WHAT’S BEING CLAIMED:
- Indian farmer Shyam Lal Yadav was left with a lump on his head after he suffered a head injury in 2014.
- The bump has begun to grow uncontrollably until it towered above the skull of the now 74-year-old farmer.
- It was removed through surgery and a biopsy of the growth confirmed the horn as harmless.
An Indian farmer has had a four-inch devil horn removed from the top of his skull.
Shyam Lal Yadav, of Rahli village in Madhya Pradesh, suffered a head injury in 2014 which reportedly led to the formation of a rare cutaneous horn. Referred to as devil’s horn, it sprouted from his head and over five years escalated to the point where it towered above his skull.
The 74-year-old farmer had been getting the growth trimmed down by his barber for years. But it began to grow uncontrollably that he finally sought medical help.
The horn is made out of keratin — a type of protein found in toenails and human hair.
The operation to remove the growth was performed at Bhagyoday Tirth Hospital in Sagar city.
“Around five years ago the patient had hurt his head after which a lump started growing,” Surgeon Dr. Vishal Gajbhiye said.
“Initially, he ignored it as it did not cause any discomfort. Also, he got the growth cut by the local barber. But, when the lump hardened and started growing further, he approached the hospital at Sagar,” the surgeon added.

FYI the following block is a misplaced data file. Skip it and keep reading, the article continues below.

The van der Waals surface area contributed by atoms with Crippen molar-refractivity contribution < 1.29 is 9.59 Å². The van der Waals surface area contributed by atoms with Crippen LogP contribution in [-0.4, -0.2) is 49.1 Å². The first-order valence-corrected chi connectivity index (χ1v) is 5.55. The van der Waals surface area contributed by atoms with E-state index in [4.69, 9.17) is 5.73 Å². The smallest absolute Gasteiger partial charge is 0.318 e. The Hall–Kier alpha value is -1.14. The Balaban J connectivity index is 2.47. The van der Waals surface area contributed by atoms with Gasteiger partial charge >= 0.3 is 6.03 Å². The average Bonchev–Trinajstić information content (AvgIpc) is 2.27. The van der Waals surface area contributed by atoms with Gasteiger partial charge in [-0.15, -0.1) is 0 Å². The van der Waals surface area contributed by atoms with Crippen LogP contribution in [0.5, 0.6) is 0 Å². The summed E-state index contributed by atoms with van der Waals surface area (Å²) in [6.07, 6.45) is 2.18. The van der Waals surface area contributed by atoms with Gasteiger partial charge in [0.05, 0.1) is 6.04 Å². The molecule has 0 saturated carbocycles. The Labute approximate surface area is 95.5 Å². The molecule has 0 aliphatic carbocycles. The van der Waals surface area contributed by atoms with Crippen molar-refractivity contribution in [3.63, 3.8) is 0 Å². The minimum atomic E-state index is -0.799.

Dr. Gajbhiye said the horn is composed of keratin which means it can be easily be removed with a sterile razor. However, the underlying condition will still need to be treated.
Yadav spent ten days in the hospital recovering from the surgery. A biopsy of the growth revealed the horn to be benign or harmless.
“Treatments vary, but they can include surgery, radiation therapy, and chemotherapy,” Dr. Gajbhiye said.
The doctor also said that after the horn’s removal, the skin was grafted on the wound which has now healed completely.
The cause of the growth is still undetermined, but it is believed that exposure to radiation or sunlight can lead to the condition.
The case has been sent to the International Journal of Surgery because of how rare this type of growth is, according to the doctors.
Source: Daily Mail Online